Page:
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  3. A W

    At the end of the day social housing needs a top down restructure. Tenants cannot be re-housed by council’s until they have been received a court order otherwise a council would claim that they have made themselves intentionally homeless. I can’t be the only one that sees the problem with this:

    – it increases arrears

    – it increases court timescales

    – it increases bailiff timescales

    – it increases legal costs

    – it increases the stress and emotional trauma of the tenant

    – it increases admin and paperwork for everyone

    – it increases the timescale for landlords to get possession

    Literally nobody benefits from this model. Councils need to change the way in which they approach this matter seeking to re-house those who cannot afford to pay BEFORE it comes to court. All it is, is a delaying tactic; “why deal with it today when someone else can deal with it tomorrow?”. I know it is unfair on councils as a lot of them work hard with what they have, however the system is designed to maximise the time taken to remove someone from a property &  then re-house them.

    Lets be clear, the problem is not with landlords… nor indeed with the vast majority of tenants who’ve been placed in untenable situations. The solution is not to throw cash at the problem as JRF appear to want to do. But it is to identify and treat the cause… not the symptoms.

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    1. Will2

      Unfortunately a number of councils are ROUGE COUNCILS who do not comply with government guidelines and insist tenants wait for a warrant of execution and bailiffs.  By doing so they incite the tenant to put themselves in contempt of court by not complying with a court order for possession. Most unprofessional by those who our highly suspect government give enforcement powers to!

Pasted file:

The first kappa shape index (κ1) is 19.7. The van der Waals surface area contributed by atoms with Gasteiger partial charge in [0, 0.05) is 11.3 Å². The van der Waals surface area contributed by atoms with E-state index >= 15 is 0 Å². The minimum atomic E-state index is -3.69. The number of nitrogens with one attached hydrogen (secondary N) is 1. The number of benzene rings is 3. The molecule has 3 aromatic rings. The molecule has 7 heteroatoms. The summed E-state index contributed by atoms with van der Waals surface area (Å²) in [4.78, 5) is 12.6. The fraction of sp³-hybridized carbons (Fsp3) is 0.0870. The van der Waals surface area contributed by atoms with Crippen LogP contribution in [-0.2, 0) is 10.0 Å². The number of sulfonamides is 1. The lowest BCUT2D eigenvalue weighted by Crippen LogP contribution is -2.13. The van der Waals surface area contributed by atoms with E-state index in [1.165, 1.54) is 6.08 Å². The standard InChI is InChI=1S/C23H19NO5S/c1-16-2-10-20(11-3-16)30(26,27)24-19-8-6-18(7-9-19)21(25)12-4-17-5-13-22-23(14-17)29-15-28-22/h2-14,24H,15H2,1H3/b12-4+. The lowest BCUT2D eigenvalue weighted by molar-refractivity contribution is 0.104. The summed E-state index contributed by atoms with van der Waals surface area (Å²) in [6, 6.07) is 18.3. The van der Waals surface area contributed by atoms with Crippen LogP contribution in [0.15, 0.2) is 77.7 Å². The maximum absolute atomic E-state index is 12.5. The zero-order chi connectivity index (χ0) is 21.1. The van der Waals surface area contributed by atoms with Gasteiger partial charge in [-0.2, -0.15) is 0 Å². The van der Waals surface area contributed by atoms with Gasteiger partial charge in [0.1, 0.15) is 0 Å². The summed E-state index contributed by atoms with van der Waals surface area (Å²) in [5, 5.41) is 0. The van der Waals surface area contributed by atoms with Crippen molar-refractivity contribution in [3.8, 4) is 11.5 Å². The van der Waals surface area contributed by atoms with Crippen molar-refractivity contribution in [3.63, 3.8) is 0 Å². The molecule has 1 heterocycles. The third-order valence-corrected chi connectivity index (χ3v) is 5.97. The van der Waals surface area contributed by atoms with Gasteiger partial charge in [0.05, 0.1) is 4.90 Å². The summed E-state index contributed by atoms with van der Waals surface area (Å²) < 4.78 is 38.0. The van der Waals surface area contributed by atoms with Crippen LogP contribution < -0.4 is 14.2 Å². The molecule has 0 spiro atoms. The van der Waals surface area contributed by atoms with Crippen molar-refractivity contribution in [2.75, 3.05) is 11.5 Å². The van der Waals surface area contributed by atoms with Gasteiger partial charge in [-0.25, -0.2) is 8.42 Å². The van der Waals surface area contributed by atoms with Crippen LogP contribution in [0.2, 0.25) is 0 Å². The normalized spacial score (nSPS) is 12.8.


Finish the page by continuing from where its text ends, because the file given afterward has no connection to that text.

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  4. jeremy1960

    Isn’t the chap at Joseph Rowntree formerly one of the doom mongerers from the gov funded shelter? Seems he also went to the same maths school as acabus abbott, ask 3 people a question record the answers you like and then multiply by the combined ages of all the MPs in parliament to get the answer you want. No need for truth or facts to get in the way.

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    1. Gloslet

      ‘survey of over 10,000 households’

      but how many responses ?

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  5. Jim S

    Appalling failure by the British Government who have abused private landlords in a manner that that certain Communist Governments would be proud of!

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    1. PossessionFriendUK39

      Yes Jim,  and NRLA   should be ashamed of themselves.

      The only way forward,  is for all the regional Landlord groups to come together,  like the Fair Possession Coalition.

      That way,  they  collectively will represent more Landlords than NRLA  who will be ‘forced’  to join and participate in a committee of different groups.